XFMC is simple to set up, requiring just a departure, arrival and cruise. To insert the route, you can just use your keyboard, which is a nice touch. We will take the WOBUN3F departure from runway 27R, and cruise at FL160. This style of FMC isn’t awfully realistic to 727s, but it does make it easier for new users to navigate. With the engines started, we are ready to push back. Using the pushback menu, which is activated by clicking the “ground call” button on the overhead, you have the option of either a manual pushback, using the nose wheel tiller to navigate, or an automatic push to an assigned location.

---------- Taxi to Takeoff: ----------

The aircraft handles well on the ground, although you do have to remember how far the engines are backwards and how far the cockpit is forward of the wings, especially compared to aircraft such as the A320. It appears to taxi well, and very much similarly to the only 727 which I have seen in reality

---------- Flight Dynamics: ----------

I flew to plane to 5000, before sending in the autopilot. The aircraft is very smooth to fly manually, but you do have to be careful with your speeds, and be gentle in rolling it, for it is very easy to find yourself in a stall, which is rather difficult to get out of. The autopilot is basic, as you would expect in a 70s plane, and has no auto throttle.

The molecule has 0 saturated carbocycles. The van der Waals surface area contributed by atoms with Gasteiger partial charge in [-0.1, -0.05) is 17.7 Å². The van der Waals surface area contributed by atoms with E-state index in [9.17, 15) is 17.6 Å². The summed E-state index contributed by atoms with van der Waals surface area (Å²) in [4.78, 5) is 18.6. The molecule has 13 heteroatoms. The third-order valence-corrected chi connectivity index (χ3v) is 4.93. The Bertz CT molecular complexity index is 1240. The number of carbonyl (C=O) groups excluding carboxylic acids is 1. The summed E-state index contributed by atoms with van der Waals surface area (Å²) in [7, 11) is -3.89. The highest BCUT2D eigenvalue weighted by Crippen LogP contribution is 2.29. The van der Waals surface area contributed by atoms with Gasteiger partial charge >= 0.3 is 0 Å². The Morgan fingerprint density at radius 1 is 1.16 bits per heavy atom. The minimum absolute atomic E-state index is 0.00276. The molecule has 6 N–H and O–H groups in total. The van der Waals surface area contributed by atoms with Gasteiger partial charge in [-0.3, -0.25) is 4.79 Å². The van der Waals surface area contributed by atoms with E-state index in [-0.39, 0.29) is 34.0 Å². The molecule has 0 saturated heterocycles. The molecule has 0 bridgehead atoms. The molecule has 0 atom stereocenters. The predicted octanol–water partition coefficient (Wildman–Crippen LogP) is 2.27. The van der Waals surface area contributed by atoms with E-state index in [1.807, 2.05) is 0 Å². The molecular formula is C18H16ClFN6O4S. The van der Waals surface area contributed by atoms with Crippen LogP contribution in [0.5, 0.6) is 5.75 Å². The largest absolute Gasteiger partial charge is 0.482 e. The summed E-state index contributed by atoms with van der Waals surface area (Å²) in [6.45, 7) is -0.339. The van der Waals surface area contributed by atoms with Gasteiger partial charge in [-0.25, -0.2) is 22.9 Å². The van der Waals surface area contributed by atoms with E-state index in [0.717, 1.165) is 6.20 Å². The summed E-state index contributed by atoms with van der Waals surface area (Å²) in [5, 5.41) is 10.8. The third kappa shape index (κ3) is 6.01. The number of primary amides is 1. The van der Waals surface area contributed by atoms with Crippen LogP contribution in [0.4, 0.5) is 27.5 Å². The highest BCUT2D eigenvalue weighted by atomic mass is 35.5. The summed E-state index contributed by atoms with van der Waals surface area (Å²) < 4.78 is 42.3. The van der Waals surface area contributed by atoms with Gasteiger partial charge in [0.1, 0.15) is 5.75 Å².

As a side note, to make the aircraft level off at a set altitude, choose the altitude on the main panel, then head down to the autopilot panel and click ARM, which will make it work correctly. I did however have some issues with the aircraft leveling at about 300-400ft above the requested altitude.

---------- Descent and Landing: ----------

The 727 is one of those planes which you can’t really just leave alone, and go to sleep. There are all kinds of things that easily go wrong, and as there is no auto throttle, the speed needs constant checking. That being said, it makes for a more interesting experience. The aircraft descends and climbs well. When descending you need to be careful not to take flaps too early, as they cause large amounts of drag. In addition, unless absolutely necessary, I suggest no more than flaps 2-30, as flaps 40 makes it very easy for the aircraft to stall. It is important on approach to keep the speed above the minimum speeds. It is a very smooth plane to land manually, and a joy in general to fly, although you will definitely need a joystick or yoke to fly the plane easily.

---------- Closing Thoughts: ----------

The FJS 727 was already a good plane before V2, although it’s systems were lacking. This has definitely been corrected in V2, and is one of my favorite of the older aircraft. It has a steep learning curve, although there are ways to make it easier for new users, by turning off failures.

Some of what I liked:

What I thought could be improved:

Machine used for the review (my specs):
Intel Core i7 4770K @ 3.8
16GB DDR3 Ram
2 x 1920x1080 AOC LED backlit LCD monitors